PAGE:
There is also a thread on tdpri on making a tool out of a bolt and some washers to flatten the cup retainer and get it to bite better as intended.
    [​IMG]
    http://www.tdpri.com/forum/tele-technical/261220-home-made-tele-jack-clip-tool-2.html#post6286748

    Amazon sells a plastic version Amazon.com: Allparts Bullet Guitar Jack Tightener: Musical Instruments@@AMEPARAM@@http://ecx.images-amazon.com/images/I/31XcnbK5LjL.@@AMEPARAM@@31XcnbK5LjL
     
  7. tfsails

    tfsails Friend of Leo's

    Oct 11, 2010
    Richmond VA
    Drill your holes using a bit that has a diameter equal to or slightly less than the diameter of the screw's shank. This leaves substantial wood around the hole for the threads to grip, but almost eliminates any tendency for the wood to crack.

    Be advised that the Electrosocket threads onto the jack, so you want to wait to drill the holes until you have the socket and the jack situated where you want them to be permanantly. Once you have that, drill the screw holes through the holes in the socket, install the screws and you're good to go.

    Mine hasn't budged in the five years I've owned my Tele. I kept the spring plate and repositioned it in the hole to make an adequate barrier to the jack trying to unscrew itself.
     
  8. dsutton24

    dsutton24 Doctor of Teleocity Ad Free Member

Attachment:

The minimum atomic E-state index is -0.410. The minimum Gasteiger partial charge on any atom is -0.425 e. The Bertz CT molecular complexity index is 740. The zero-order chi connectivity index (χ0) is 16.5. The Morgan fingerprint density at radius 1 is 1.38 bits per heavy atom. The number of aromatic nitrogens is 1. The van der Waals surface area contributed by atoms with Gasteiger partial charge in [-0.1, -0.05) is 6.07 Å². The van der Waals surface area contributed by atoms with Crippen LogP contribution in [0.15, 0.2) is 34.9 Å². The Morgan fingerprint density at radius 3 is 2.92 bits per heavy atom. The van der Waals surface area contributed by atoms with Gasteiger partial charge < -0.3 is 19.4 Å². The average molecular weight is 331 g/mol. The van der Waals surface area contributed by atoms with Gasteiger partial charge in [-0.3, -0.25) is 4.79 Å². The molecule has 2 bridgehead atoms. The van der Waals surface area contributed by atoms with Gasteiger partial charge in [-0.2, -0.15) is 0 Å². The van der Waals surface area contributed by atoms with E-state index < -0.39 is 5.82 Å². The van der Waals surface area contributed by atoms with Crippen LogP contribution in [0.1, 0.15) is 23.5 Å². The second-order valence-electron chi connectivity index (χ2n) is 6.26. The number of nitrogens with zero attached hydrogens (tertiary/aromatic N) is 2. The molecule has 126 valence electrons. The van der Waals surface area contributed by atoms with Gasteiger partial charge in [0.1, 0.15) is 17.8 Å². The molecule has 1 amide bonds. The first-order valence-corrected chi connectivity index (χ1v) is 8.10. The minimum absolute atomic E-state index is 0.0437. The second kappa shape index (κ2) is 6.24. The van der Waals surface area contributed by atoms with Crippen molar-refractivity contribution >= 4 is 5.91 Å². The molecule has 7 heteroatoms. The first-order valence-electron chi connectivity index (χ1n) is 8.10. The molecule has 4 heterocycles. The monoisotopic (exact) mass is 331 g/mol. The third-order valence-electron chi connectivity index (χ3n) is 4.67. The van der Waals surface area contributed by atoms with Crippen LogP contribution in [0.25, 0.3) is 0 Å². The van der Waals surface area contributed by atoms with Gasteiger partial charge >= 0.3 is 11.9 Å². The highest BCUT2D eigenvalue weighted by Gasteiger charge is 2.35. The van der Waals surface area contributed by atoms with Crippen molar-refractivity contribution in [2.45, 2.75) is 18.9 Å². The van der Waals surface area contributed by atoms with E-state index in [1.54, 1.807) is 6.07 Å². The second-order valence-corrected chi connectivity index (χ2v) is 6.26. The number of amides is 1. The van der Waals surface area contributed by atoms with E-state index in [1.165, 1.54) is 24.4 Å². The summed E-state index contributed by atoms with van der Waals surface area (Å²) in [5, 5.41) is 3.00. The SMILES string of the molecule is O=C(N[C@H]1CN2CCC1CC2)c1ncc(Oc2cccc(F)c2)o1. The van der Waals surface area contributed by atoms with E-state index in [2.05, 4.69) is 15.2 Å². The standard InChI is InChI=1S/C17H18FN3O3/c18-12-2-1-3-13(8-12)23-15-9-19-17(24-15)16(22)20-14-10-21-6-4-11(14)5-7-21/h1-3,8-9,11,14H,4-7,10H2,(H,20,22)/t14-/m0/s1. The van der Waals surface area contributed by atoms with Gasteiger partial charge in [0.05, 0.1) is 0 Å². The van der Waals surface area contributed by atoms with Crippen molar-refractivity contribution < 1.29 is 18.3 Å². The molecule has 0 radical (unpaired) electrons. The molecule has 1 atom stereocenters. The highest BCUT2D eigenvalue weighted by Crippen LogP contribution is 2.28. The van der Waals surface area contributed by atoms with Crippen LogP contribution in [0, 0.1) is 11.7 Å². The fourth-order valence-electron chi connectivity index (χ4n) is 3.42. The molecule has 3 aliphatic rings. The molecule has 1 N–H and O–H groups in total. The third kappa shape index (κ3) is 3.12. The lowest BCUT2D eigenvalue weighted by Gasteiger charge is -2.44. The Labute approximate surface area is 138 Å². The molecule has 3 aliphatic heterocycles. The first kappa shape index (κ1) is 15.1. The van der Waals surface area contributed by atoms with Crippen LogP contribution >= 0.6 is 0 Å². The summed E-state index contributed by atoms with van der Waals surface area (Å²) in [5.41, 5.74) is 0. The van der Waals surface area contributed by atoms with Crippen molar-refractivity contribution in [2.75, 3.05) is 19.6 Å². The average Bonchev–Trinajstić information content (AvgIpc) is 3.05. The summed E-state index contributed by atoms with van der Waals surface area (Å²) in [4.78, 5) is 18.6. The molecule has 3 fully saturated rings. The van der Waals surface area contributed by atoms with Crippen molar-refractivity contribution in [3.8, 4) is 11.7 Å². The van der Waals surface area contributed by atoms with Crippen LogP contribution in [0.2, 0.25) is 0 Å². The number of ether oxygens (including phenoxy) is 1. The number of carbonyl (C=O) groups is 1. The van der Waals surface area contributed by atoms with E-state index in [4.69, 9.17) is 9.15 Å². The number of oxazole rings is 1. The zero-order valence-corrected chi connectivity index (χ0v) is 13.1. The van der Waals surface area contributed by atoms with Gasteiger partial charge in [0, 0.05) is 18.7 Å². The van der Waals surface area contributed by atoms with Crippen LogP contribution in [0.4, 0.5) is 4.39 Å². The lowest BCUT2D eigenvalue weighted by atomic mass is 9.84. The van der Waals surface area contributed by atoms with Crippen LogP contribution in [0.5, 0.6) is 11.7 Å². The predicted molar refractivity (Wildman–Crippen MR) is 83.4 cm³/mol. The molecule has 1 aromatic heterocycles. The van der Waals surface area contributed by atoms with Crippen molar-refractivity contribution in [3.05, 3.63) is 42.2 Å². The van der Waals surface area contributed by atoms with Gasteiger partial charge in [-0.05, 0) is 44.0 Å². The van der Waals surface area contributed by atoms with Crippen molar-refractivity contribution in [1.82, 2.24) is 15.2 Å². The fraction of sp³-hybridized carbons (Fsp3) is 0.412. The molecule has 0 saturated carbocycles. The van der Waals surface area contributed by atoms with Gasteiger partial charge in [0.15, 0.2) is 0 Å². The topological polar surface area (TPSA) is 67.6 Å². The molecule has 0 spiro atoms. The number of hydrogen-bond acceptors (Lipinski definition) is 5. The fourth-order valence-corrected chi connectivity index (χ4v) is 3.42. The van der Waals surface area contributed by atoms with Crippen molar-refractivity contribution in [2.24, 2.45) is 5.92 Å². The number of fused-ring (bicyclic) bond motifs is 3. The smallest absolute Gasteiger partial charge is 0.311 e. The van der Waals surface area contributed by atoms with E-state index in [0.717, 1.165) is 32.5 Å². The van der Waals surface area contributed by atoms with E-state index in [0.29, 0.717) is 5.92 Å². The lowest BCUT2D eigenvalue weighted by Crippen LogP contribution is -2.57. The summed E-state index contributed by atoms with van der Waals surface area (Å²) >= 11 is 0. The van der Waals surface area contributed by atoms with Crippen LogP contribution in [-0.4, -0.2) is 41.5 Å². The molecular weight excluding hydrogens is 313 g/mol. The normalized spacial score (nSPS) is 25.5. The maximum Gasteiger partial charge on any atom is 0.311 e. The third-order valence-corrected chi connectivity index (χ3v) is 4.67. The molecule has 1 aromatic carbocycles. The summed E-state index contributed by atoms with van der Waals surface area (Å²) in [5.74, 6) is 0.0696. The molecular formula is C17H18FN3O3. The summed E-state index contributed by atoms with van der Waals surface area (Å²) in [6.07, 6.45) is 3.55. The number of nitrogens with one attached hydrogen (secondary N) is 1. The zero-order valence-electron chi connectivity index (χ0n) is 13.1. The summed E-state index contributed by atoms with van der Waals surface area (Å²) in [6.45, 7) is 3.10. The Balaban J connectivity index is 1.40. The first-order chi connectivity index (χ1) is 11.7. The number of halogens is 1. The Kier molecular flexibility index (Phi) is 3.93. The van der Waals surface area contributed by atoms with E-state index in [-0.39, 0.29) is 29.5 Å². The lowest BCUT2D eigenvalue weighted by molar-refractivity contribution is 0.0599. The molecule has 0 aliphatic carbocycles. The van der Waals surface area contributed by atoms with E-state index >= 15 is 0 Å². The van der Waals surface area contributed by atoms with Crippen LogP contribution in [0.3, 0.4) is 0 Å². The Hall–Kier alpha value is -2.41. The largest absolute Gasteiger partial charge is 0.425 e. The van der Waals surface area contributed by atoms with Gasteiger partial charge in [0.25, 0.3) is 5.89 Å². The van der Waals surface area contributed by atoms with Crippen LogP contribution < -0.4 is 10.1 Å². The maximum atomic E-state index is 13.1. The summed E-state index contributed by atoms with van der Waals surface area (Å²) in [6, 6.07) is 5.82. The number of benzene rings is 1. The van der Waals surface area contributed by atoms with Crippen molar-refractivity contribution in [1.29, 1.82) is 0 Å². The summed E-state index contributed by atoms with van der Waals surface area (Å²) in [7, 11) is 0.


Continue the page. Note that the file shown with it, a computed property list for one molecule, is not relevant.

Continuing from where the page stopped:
Dec 29, 2010
    Illinois
    They're not the same tool. The first installs the spring clip. It won't do any good if the original spring clip is distorted, you'd have to replace the spring clip.

    The second is for tightening the jack nut without turning the jack in the body.

    Both are useful tools, but they address two different needs.
     
  9. javierj

    javierj Tele-Meister

    Opps made a mistake and accidentally wrote on this thread, could not find a way to delete it.
     
    Last edited: Sep 14, 2018
  10. Chunkocaster

    Chunkocaster Tele-Afflicted

    Aug 10, 2018
    In space with Ziggy
    I like most things vintage looking on tele's but I always replace the jack cups with electrosockets. If the body is a soft wood like basswood or pine there's no real need to pre drill. Just be sure to line the screws up in a straight line with the body. I hate seeing misaligned screws. The electrosocket is about the same price as a tube of glue.
     
  11. maxvintage

    maxvintage Friend of Leo's Ad Free Member

    Age:
    59
    Mar 16, 2003
    Arlington, VA
    The jack cup is one of the weak aspects of Leo’s original design. The electrosocket is dead easy to install and 100 time better
     
  12. netgear69

    netgear69 Tele-Afflicted

    Dec 21, 2012
    england
    Electrosocket is defo the way to go you don't even need to drill the holes line it up get a hammer and sharp point start the holes off then get some decent self tapping screws put a bit on soap on the threads slowly screw them in and that thing will stay in a lifetime
     
  13. El Marin

    El Marin Tele-Meister

    497
    Mar 19, 2014
    Madrid, Spain, EU
    I had enough with electrosocket and traditional "cup" and went to this....

    [​IMG]
     
    kaludjerko likes this.
  14. javierj

    javierj Tele-Meister

    Old thread I see...Sorry if it seems like dumb question, but regarding the Gorilla glue, do you mean literally, that the glue will keep expanding forever? Like do you mean like it will never stop expanding after years or long time? Even after it has cured/dried up?
     
  15. javierj

    javierj Tele-Meister

    Did you ever had any functional or structural problems down the way, after time passed, since you glued the Telecaster jack plate?